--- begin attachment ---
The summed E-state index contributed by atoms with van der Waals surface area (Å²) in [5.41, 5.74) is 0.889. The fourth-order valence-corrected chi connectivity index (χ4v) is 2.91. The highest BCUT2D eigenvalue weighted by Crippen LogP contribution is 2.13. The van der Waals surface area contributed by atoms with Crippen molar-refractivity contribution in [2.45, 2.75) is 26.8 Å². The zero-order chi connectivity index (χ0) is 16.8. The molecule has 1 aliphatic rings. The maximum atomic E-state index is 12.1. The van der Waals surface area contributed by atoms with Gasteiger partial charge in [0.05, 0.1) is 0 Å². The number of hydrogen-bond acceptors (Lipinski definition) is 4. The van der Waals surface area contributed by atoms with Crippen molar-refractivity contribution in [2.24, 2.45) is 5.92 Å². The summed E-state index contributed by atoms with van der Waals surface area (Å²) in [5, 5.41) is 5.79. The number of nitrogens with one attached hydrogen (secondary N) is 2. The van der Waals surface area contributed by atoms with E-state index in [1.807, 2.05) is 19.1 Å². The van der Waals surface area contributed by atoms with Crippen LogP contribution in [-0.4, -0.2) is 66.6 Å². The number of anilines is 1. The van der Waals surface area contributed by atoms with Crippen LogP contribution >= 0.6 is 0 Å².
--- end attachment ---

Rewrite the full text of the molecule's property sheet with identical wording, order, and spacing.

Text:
The summed E-state index contributed by atoms with van der Waals surface area (Å²) in [5.41, 5.74) is 0.889. The fourth-order valence-corrected chi connectivity index (χ4v) is 2.91. The highest BCUT2D eigenvalue weighted by Crippen LogP contribution is 2.13. The van der Waals surface area contributed by atoms with Crippen molar-refractivity contribution in [2.45, 2.75) is 26.8 Å². The zero-order chi connectivity index (χ0) is 16.8. The molecule has 1 aliphatic rings. The maximum atomic E-state index is 12.1. The van der Waals surface area contributed by atoms with Gasteiger partial charge in [0.05, 0.1) is 0 Å². The number of hydrogen-bond acceptors (Lipinski definition) is 4. The van der Waals surface area contributed by atoms with Crippen molar-refractivity contribution in [2.24, 2.45) is 5.92 Å². The summed E-state index contributed by atoms with van der Waals surface area (Å²) in [5, 5.41) is 5.79. The number of nitrogens with one attached hydrogen (secondary N) is 2. The van der Waals surface area contributed by atoms with E-state index in [1.807, 2.05) is 19.1 Å². The van der Waals surface area contributed by atoms with Crippen LogP contribution in [-0.4, -0.2) is 66.6 Å². The number of anilines is 1. The van der Waals surface area contributed by atoms with Crippen LogP contribution >= 0.6 is 0 Å².